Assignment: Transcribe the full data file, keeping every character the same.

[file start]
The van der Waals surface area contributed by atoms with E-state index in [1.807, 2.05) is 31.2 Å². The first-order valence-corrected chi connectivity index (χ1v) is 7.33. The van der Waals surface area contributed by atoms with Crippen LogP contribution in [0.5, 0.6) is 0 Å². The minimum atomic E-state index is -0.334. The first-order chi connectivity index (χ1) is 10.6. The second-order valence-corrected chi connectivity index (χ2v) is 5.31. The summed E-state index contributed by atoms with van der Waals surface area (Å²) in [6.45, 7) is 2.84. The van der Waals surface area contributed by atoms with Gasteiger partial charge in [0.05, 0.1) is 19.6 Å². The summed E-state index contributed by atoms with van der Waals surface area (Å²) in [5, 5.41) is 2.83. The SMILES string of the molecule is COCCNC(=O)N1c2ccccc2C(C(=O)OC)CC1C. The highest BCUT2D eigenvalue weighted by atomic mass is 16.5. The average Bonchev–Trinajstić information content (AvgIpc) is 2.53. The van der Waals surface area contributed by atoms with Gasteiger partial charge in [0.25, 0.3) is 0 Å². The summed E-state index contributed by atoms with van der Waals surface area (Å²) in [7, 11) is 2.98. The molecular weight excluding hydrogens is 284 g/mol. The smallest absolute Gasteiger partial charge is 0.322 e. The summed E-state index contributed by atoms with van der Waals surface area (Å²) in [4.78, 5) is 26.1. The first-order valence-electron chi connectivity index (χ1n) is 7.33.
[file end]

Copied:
The van der Waals surface area contributed by atoms with E-state index in [1.807, 2.05) is 31.2 Å². The first-order valence-corrected chi connectivity index (χ1v) is 7.33. The van der Waals surface area contributed by atoms with Crippen LogP contribution in [0.5, 0.6) is 0 Å². The minimum atomic E-state index is -0.334. The first-order chi connectivity index (χ1) is 10.6. The second-order valence-corrected chi connectivity index (χ2v) is 5.31. The summed E-state index contributed by atoms with van der Waals surface area (Å²) in [6.45, 7) is 2.84. The van der Waals surface area contributed by atoms with Gasteiger partial charge in [0.05, 0.1) is 19.6 Å². The summed E-state index contributed by atoms with van der Waals surface area (Å²) in [5, 5.41) is 2.83. The SMILES string of the molecule is COCCNC(=O)N1c2ccccc2C(C(=O)OC)CC1C. The highest BCUT2D eigenvalue weighted by atomic mass is 16.5. The average Bonchev–Trinajstić information content (AvgIpc) is 2.53. The van der Waals surface area contributed by atoms with Gasteiger partial charge in [0.25, 0.3) is 0 Å². The summed E-state index contributed by atoms with van der Waals surface area (Å²) in [7, 11) is 2.98. The molecular weight excluding hydrogens is 284 g/mol. The smallest absolute Gasteiger partial charge is 0.322 e. The summed E-state index contributed by atoms with van der Waals surface area (Å²) in [4.78, 5) is 26.1. The first-order valence-electron chi connectivity index (χ1n) is 7.33.